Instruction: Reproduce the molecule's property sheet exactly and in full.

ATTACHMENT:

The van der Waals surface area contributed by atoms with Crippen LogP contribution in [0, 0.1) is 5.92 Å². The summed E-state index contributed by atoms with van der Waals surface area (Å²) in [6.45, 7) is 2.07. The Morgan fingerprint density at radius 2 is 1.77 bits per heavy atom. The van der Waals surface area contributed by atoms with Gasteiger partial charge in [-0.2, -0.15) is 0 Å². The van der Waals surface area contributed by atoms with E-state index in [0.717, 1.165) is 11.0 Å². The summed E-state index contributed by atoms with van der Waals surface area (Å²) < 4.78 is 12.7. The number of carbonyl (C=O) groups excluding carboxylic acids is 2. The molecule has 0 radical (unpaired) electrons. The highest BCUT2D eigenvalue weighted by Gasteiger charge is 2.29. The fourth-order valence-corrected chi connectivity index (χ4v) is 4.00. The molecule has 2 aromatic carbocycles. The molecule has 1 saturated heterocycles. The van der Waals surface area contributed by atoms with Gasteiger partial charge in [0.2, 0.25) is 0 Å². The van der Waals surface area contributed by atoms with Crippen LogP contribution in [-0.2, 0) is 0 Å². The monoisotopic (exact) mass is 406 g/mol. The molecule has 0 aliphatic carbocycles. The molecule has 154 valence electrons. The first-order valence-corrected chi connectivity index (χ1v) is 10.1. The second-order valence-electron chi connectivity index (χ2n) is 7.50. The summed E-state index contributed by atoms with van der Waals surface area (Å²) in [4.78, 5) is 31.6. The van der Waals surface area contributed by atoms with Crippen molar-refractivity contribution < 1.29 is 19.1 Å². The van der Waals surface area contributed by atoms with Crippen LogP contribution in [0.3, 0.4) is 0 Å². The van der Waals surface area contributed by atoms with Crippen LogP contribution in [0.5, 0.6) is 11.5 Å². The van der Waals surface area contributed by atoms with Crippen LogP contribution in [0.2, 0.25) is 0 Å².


The van der Waals surface area contributed by atoms with Crippen LogP contribution in [0, 0.1) is 5.92 Å². The summed E-state index contributed by atoms with van der Waals surface area (Å²) in [6.45, 7) is 2.07. The Morgan fingerprint density at radius 2 is 1.77 bits per heavy atom. The van der Waals surface area contributed by atoms with Gasteiger partial charge in [-0.2, -0.15) is 0 Å². The van der Waals surface area contributed by atoms with E-state index in [0.717, 1.165) is 11.0 Å². The summed E-state index contributed by atoms with van der Waals surface area (Å²) < 4.78 is 12.7. The number of carbonyl (C=O) groups excluding carboxylic acids is 2. The molecule has 0 radical (unpaired) electrons. The highest BCUT2D eigenvalue weighted by Gasteiger charge is 2.29. The fourth-order valence-corrected chi connectivity index (χ4v) is 4.00. The molecule has 2 aromatic carbocycles. The molecule has 1 saturated heterocycles. The van der Waals surface area contributed by atoms with Gasteiger partial charge in [0.2, 0.25) is 0 Å². The van der Waals surface area contributed by atoms with Crippen LogP contribution in [-0.2, 0) is 0 Å². The monoisotopic (exact) mass is 406 g/mol. The molecule has 0 aliphatic carbocycles. The molecule has 154 valence electrons. The first-order valence-corrected chi connectivity index (χ1v) is 10.1. The second-order valence-electron chi connectivity index (χ2n) is 7.50. The summed E-state index contributed by atoms with van der Waals surface area (Å²) in [4.78, 5) is 31.6. The van der Waals surface area contributed by atoms with Crippen molar-refractivity contribution < 1.29 is 19.1 Å². The van der Waals surface area contributed by atoms with Crippen LogP contribution in [0.3, 0.4) is 0 Å². The van der Waals surface area contributed by atoms with Crippen LogP contribution in [0.5, 0.6) is 11.5 Å². The van der Waals surface area contributed by atoms with Crippen LogP contribution in [0.2, 0.25) is 0 Å².